Win or lose in November, the Republican Party has learned an awful lot about itself over the last 16 months. We’ve learned that there is a much larger anti-establishment presence in the party than previously believed, and that this presence is neither libertarian nor conservative. We’ve learned that constitutional issues are a low priority, but that social and racial issues weigh heavily on the minds of a surprising number of Republican voters. We’ve learned that money doesn’t buy elections and that Republican voters won’t simply rollover for the candidate with the largest campaign chest.
The most interesting thing that the Republican Party has learned is that it isn’t anywhere close to figuring out how to craft a platform acceptable to a significant majority of its voters.
Unfortunately, these are lessons that we’ll wish the Republican Party never learned. The Republican Party has learned that the factions that oppose its leadership are hopelessly divided, and that the best way to secure nominations for unpopular incumbents is to hold primaries with at least four candidates and only one representing the more pragmatic, business-oriented Republican center. They’ll let conservatives, libertarians, and populists fight among themselves, sowing the seeds of bad blood which will carry on from election to election.
The Republican Party does not have to move to the right to win elections and the anti-establishment factions have absolutely no chance of uniting under one banner or candidate. These are the kinds of lessons that you do not want an establishment to learn after years of spending their electoral capital fighting off challenges from “the right”.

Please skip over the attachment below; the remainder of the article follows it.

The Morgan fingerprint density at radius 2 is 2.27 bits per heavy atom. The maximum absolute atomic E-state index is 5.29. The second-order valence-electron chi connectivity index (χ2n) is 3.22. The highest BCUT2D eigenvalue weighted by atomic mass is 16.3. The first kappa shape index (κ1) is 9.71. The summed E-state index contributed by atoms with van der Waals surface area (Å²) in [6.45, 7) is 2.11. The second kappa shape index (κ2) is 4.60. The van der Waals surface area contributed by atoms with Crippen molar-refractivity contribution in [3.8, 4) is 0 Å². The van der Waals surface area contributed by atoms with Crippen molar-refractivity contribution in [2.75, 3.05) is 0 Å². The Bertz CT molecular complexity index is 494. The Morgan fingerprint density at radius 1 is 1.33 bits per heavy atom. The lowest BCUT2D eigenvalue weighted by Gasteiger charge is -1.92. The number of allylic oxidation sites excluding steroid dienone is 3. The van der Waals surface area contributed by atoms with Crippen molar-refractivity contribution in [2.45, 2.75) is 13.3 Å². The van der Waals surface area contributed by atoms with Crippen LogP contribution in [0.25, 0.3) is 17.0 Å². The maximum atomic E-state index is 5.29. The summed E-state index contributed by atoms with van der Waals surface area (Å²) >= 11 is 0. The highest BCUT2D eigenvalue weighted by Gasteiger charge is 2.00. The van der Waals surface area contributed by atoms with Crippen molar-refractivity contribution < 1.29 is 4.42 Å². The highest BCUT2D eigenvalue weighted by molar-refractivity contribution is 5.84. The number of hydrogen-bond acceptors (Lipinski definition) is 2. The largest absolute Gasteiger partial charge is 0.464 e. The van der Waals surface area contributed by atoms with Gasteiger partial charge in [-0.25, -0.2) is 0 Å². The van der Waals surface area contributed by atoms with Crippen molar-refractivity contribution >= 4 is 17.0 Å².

What’s worse, is that these right-leaning factions will vote for newcomers with no history of supporting “the cause”. How difficult would it be to covertly finance anti-establishment “conservative” and “populist” candidates to pit against one another, when there is no vetting process in place? How many “TEA Party” candidates have turned out to be stellar soldiers for McConnell and Boehner? Over half? That’s without the establishment even trying. We can’t even trust “conservatives” running for statewide party offices not to join the other side within months of their victory.
With all this knowledge in the hands of the party, it is easy to imagine that 2017-2020 will be known as “The Establishment Strikes Back”; and when any serious conservative or populist opposition appears to become untenable, watch how quickly all the leaders of the anti-establishment factions begin to pander to party bosses to keep their seats at the table.
I am not writing this to spread negativity, but simply to paint a picture for you to stow away in the back of your minds. For the last three years, I have written articles that addressed “conservatives, constitutionalists, and libertarians”, hoping to establish an intellectual framework for a more unified grassroots movement. The rise of populism has made any future effort laughable at best.
To build a conservative movement capable of dominating Republican Party politics and winning elections against popular Democrat candidates, we require a shared philosophy to which we (the currently anti-establishment folks) adhere. What both we and the Republican Party leadership have learned over the last 16 months, is that no such philosophy exists or is likely to exist. Until it does it exist, there seems to be little advantage in being a “grassroots conservative” charging at windmills; and while I will never berate the quixotic (I love the quixotic), I do want to lay before you a challenge.